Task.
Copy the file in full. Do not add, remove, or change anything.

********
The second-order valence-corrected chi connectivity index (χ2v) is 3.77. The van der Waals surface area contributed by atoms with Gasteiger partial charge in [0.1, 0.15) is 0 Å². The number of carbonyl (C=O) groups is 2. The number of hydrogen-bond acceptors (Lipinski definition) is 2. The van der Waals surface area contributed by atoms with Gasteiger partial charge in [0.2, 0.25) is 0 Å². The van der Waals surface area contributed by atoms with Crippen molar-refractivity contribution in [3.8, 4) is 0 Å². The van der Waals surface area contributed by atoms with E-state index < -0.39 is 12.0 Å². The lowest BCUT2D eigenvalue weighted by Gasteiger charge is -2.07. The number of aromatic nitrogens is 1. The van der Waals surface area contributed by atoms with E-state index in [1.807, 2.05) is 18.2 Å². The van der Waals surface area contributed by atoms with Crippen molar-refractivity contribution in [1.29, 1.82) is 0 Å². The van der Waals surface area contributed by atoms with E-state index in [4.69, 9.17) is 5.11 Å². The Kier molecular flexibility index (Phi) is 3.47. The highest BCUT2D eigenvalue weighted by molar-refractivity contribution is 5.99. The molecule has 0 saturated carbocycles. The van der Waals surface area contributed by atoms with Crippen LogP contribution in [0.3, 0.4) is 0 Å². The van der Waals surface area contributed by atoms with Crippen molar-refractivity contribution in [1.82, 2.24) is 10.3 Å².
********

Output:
The second-order valence-corrected chi connectivity index (χ2v) is 3.77. The van der Waals surface area contributed by atoms with Gasteiger partial charge in [0.1, 0.15) is 0 Å². The number of carbonyl (C=O) groups is 2. The number of hydrogen-bond acceptors (Lipinski definition) is 2. The van der Waals surface area contributed by atoms with Gasteiger partial charge in [0.2, 0.25) is 0 Å². The van der Waals surface area contributed by atoms with Crippen molar-refractivity contribution in [3.8, 4) is 0 Å². The van der Waals surface area contributed by atoms with E-state index < -0.39 is 12.0 Å². The lowest BCUT2D eigenvalue weighted by Gasteiger charge is -2.07. The number of aromatic nitrogens is 1. The van der Waals surface area contributed by atoms with E-state index in [1.807, 2.05) is 18.2 Å². The van der Waals surface area contributed by atoms with Crippen molar-refractivity contribution in [1.29, 1.82) is 0 Å². The van der Waals surface area contributed by atoms with E-state index in [4.69, 9.17) is 5.11 Å². The Kier molecular flexibility index (Phi) is 3.47. The highest BCUT2D eigenvalue weighted by molar-refractivity contribution is 5.99. The molecule has 0 saturated carbocycles. The van der Waals surface area contributed by atoms with Crippen LogP contribution in [0.3, 0.4) is 0 Å². The van der Waals surface area contributed by atoms with Crippen molar-refractivity contribution in [1.82, 2.24) is 10.3 Å².